way by 16. Selling paintings between $200 and $800 in the early 1970s is serious
money. Even Kris Marsala’s father buys 3 paintings. Marshall takes the college
refund, borrows the rest from Eric, and buys a 1970 911 Porsche Targa, quits
drinking. Eric is delighted, and father and son drive the 911 across country
together. They bond through the Porsche, never discussing their relationship or its
past problems. Eric admires his father more and more, stunned that he never drank
again. He remembers their past when he was a kid. Forgives the rough teen years
of hatred and cruelty. He never lets his father down in any way. Not once.

A few days after he turns 18, Eric buys a 356 Porsche to be like his father whom he
desperately loves and admirers, drinking years pushed aside. He realizes his
mother’s attempts to distance him from his father were only for her to rationalize
her promiscuity and constant partying. He is too smart not to see truth.

Eric paints constantly, sometimes up to 14 hours a day. Working in Montreal one
week a month in a small company with his father assembling pulp testers to pay the
rent. Marshall smokes Camels and drinks coffee, telling stories as Eric works 11
hours a day, doing everything. Eric couldn’t be happier. More unspoken bonding.
They sleep at Marshall’s great friend Sam Stallard’s house every night. Eric on the
porch, which is really cold in winter! Sam also drinks heavily. Sam hates smoking.

At 19, in 1977, Eric marries a French woman, who turns out to be even more
promiscuous than his mother and only wanted him for U.S. citizenship. Eric is blind
to this for 5 years. As smart as he is, he always believes in the goodness of people.

They live in Maine with his 356 Porsche always parked where he can watch it.
Junker or not, he loves the car as he loves his father—two perfect flawed damaged
beautiful true entities. Eric often visits Marshall, who only comes to his mother’s
house in Vermont on occasional weekends, living in Montreal and working for
Consolidated Bathurst. ONE amazing moment on Route 2. ASK!

Eric’s French wife finally confesses her promiscuity, deciding she finally loves him.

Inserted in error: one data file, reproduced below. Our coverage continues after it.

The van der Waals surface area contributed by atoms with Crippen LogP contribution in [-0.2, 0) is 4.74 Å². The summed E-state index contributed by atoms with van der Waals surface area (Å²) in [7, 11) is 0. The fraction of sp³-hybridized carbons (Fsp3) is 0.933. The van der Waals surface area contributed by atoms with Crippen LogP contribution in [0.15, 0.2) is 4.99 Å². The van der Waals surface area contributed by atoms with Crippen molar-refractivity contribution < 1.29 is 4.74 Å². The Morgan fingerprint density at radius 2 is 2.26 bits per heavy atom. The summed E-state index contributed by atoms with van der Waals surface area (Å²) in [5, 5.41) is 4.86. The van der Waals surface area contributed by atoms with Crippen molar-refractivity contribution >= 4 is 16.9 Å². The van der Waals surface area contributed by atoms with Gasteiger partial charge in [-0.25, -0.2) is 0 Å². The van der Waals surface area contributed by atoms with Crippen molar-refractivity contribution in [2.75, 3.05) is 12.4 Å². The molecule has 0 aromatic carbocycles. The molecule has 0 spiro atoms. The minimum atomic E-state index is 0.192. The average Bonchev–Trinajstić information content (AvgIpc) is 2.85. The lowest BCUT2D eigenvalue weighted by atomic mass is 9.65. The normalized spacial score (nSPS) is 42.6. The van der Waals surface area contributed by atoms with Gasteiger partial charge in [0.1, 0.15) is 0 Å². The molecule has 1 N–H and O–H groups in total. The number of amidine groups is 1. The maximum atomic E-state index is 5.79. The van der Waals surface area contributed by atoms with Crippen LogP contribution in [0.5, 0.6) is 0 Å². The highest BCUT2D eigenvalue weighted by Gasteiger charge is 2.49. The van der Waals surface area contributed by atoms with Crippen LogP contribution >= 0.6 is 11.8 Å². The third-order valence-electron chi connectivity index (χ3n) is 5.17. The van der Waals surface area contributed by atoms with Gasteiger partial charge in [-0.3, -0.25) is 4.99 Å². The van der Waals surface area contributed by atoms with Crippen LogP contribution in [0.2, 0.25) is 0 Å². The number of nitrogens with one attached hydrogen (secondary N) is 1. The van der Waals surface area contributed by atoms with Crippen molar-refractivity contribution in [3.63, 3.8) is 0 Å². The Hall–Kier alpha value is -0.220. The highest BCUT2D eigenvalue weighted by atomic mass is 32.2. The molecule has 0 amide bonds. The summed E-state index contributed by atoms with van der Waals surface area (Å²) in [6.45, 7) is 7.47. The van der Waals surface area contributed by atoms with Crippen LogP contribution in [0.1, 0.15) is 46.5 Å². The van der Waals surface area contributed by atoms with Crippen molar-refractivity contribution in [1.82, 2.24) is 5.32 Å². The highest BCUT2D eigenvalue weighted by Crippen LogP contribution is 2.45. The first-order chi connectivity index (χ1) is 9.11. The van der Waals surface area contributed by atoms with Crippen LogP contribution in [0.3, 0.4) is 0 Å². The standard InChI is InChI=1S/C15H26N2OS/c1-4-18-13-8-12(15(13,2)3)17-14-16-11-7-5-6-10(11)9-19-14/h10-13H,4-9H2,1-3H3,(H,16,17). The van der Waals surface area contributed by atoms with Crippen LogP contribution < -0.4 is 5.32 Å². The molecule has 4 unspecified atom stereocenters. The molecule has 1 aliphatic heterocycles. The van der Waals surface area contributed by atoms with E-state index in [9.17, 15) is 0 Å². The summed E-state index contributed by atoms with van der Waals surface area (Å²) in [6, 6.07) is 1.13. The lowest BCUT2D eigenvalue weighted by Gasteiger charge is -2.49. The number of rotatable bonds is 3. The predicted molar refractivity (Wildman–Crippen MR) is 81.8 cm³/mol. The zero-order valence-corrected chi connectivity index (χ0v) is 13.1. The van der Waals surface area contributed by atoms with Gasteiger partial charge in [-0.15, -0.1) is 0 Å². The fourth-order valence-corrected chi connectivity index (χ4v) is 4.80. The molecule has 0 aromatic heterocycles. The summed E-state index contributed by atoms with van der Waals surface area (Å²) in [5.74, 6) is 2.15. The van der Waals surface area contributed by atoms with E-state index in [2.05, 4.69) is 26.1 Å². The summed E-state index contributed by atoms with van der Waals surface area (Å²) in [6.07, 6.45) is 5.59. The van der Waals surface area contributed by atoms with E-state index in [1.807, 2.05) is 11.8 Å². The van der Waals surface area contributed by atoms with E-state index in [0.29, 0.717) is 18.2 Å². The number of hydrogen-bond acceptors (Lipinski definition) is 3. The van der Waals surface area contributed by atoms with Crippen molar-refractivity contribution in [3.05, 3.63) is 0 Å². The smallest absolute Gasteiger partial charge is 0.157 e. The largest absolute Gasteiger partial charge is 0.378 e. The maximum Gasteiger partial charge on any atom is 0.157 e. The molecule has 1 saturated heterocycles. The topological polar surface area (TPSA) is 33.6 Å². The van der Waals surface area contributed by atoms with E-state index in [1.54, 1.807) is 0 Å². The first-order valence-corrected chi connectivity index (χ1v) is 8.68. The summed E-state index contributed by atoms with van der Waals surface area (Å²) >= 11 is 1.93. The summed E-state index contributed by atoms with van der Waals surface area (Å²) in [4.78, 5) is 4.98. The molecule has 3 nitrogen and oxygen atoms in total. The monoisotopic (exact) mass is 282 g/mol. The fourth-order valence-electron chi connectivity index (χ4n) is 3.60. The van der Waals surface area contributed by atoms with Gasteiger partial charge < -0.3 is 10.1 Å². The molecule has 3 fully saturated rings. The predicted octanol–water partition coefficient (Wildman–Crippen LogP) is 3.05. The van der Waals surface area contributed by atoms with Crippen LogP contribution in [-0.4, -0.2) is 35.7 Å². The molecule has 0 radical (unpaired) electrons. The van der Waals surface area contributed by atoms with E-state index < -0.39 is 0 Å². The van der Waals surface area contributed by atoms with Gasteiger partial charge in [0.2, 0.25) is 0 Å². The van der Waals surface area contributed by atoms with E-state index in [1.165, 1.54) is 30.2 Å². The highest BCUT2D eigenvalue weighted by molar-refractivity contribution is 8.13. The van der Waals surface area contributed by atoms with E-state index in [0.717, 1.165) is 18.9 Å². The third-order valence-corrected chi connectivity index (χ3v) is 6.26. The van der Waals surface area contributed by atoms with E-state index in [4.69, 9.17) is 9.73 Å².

It turns out she is worth a billion dollars. Eric divorces her, 1982, and she takes
everything he has. He contests nothing just wanting to be clear from her.

Eric suddenly gets a show at one of the best New York City galleries. Two weeks
before the opening, the show is cancelled because of art politics. Marshall dies of a
heart attack in JFK airport. Something breaks in Eric never to return except in his
work and with Amanda. He hits the road again for 3 years—his default.

Eric contracts Lyme disease painting condos on Martha’s Vineyard, 1983. Continues
to work at his art every day, occasionally painting houses to earn money. He gets
into 7 major New York City galleries during the next 40 years. Is screwed over by
each one. Only two galleries ever hang a painting on a wall. The first show of his life
(finally) sells out in 1997. Eric is able to buy his dream house in Belfast, Maine and
flee Mill Towns forever.

Four years later, the same gallery TOTALLY screws him in 2001, so Eric quits art.
He spends 10 years learning to write novels. He writes 6 with help from Amanda
who taught his poetry at a college level and believes in his talent and will power.
(Eric had self-published 5 books of poems.) Over three years of working on novels
together through e-mail, Eric and Amada fall in love. Even though Amanda is
married, they must find out if their love is real. They meet at the Bangor airport in
2005. Instant overwhelming love! Eric feels as if he has been hit with an actual
arrow but attempts to be cool.